When IT leaders gather for his lectures expecting PowerPoint presentations rich with organizational trees and multicolored bar graphs, consultant Mark Kozak-Holland instead projects the image of a black ship’s prow sailing toward them out of dark and distant history.
It’s a symbol that seems as unlikely for this era and this audience as it is notoriously well-known. Yet it’s surprisingly replete with modern-day lessons for project managers and engineers:
The sinking, 100 years ago this April, of Titanic.
“We dismiss case studies from the past because we think it’s different technologies,” says Kozak-Holland, who has worked for Compaq, HP, and IBM, and is the author of Avoiding Project Disaster: Titanic Lessons for IT Projects. “But if you want people to really walk away having learned something, you have to use strong stories, and this is one of the best in terms of helping businesses and organizations understand how projects can get out of control.”
The Titanic story is a teaching tool not just for IT project leaders. For engineers, it’s an example of the innovations possible in marine technology, but it’s also a lesson in human error, something that we see over and over again in such disasters as the loss of the space shuttle Columbia, the BP oil-well blowout in the Gulf of Mexico, and the grounding of the Costa Concordia cruise ship.
“There are core kinds of issues that are still there—like the pressure to launch, the pressure to bring in the well in time, the pressure to get up close to shore—that makes you cut corners,” says James Battles, a social science analyst who studies patient safety at the federal Agency for Healthcare Research and Quality and also uses the Titanic saga as a case study. “In that respect, have we learned anything? No.”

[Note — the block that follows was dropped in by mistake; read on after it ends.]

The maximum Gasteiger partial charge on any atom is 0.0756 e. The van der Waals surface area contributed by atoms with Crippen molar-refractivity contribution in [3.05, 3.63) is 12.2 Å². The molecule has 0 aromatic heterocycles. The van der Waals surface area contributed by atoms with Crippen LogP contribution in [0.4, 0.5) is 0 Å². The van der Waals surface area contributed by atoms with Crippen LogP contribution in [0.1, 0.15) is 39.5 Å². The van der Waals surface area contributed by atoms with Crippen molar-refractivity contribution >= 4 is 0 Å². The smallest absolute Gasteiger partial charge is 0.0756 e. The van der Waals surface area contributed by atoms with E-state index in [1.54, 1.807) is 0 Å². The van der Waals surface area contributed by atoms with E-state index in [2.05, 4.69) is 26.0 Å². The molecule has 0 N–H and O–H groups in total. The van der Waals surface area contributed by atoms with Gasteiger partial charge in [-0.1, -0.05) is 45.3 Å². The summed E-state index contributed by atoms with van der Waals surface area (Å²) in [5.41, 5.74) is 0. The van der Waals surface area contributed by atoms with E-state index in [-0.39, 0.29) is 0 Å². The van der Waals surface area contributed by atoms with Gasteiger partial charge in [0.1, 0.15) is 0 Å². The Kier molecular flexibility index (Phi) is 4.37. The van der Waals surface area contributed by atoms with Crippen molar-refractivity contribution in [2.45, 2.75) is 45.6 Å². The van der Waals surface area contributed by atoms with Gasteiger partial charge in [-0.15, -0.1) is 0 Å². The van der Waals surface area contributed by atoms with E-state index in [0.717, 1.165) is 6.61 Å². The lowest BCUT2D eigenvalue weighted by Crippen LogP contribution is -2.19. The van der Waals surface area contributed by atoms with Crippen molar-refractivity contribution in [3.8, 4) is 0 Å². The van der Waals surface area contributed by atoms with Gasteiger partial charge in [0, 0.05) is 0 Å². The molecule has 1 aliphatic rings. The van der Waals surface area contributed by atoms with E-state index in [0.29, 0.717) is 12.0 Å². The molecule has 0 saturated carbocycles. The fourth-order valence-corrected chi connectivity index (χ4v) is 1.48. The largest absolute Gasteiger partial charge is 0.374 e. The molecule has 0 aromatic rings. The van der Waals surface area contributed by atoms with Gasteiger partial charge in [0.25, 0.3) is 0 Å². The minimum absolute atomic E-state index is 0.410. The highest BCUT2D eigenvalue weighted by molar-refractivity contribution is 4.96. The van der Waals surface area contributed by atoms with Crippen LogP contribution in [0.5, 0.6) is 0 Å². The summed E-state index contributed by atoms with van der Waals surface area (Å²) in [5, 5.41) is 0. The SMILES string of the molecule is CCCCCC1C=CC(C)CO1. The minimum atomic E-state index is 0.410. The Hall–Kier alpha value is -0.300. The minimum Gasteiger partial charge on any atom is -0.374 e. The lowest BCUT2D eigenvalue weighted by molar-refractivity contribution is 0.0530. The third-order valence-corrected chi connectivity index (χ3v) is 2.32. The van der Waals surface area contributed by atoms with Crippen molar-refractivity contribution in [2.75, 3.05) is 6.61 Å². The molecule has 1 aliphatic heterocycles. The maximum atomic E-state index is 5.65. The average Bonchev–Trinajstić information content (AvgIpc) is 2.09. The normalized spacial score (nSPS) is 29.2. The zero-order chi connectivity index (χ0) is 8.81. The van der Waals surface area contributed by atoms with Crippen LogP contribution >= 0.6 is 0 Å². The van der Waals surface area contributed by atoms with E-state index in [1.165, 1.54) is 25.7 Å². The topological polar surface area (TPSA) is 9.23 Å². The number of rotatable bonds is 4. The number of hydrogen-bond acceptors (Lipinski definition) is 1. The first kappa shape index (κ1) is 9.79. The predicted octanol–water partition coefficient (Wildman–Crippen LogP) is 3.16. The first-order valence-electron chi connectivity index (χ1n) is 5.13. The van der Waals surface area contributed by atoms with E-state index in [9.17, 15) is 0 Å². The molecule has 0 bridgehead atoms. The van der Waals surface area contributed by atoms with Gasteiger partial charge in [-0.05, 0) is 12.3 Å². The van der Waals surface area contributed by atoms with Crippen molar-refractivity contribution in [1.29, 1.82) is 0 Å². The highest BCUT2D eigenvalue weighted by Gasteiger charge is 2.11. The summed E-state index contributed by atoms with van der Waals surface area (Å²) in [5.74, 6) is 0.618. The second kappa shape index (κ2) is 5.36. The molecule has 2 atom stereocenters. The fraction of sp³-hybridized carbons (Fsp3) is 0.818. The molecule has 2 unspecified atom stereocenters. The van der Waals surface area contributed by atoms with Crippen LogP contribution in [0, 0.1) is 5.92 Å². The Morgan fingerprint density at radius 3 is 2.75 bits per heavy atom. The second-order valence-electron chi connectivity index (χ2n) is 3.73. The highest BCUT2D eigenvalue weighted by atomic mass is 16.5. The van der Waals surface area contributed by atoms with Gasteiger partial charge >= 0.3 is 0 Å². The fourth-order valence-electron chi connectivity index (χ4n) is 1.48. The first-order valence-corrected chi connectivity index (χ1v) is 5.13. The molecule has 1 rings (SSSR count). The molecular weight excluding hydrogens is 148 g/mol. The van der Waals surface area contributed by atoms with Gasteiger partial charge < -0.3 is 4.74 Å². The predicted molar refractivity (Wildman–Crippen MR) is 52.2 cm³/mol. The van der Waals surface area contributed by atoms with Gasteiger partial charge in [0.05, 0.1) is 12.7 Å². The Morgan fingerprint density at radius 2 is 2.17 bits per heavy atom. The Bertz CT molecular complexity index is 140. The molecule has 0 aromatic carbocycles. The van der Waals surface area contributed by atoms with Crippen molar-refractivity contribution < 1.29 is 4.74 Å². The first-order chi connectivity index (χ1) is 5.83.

It was human error which set Titanic on a disastrous path that would result in the deaths of 1,500 passengers and crew. But the architecture and engineering of the ship itself was pioneering, and the cutting-edge technology is still in use today.
Titanic‘s watertight compartments, for example. A double bottom, which has since become the double hull that’s standard in most types of oil tankers. Adjustable-pitch propellers that allowed for changes in the angle of the blade. Ingenious davits that could accommodate twice the required number of lifeboats. And the very concept of redundant systems, with boilers clustered in separate compartments that allowed the ship to operate if some compartments flooded.
“These were all pretty revolutionary for their time, and they’re still used today,” says Brandon Michael Taravella, assistant professor of naval architecture and marine engineering at the University of New Orleans, who uses the Titanic saga in a class he teaches. “There are all kinds of good things that come out of bad situations.”
But the idea of extra lifeboats on Titanic were rejected by the White Star Line out of fear they’d crowd the Promenade deck. The watertight compartments rose only as high as E deck and spilled over, one into the next, within three hours (six of the 16 watertight compartments on Titanic were flooded). And a tight schedule meant no time for a shakedown cruise, which may be why the lookout on the fateful night didn’t know where the binoculars were kept.
“Everything that caused the loss of the Titanic was in place before [it] even hit the iceberg,” Battles says. “It’s such a beautiful case study in that sense. I use it constantly as a teaching metaphor on this notion of latent human error.”
That’s how Kozak-Holland uses the story of Titanic, too. Poor management, he says, forced major compromises to be made at every stage of the ship’s short life. “The analogy is close to disastrous projects I’ve seen within the IT world. You have to make sure the governance is in place so that there’s proper demarcation of roles, and people [don’t] step over those lines.”
With Titanic, he says, “The problems really started on Day One.” The engineers, who could have raised red flags, were largely silent. And the ship sailed off into its field of icebergs with implicit instructions to beat its scheduled arrival time.
“You can see incredibly similar parallels to today,” Kozak-Holland says. “The Costa Concordia is frighteningly similar in so many ways. There was this sort of completely arrogant approach. It leaves me with shivers because the comparisons are so similar to Titanic.”
Battles sees this, too. “We’ve made the captain [of Costa Concordia] into the villain of that story” he says. “But was he encouraged to do take risky behavior by the line, just as [Titanic Captain Edward] Smith was pushed to break the speed records?”
And that, Kozak-Holland says, “is why this is such a popular analogy, and a powerful one: What it comes down to is, we haven’t learned.”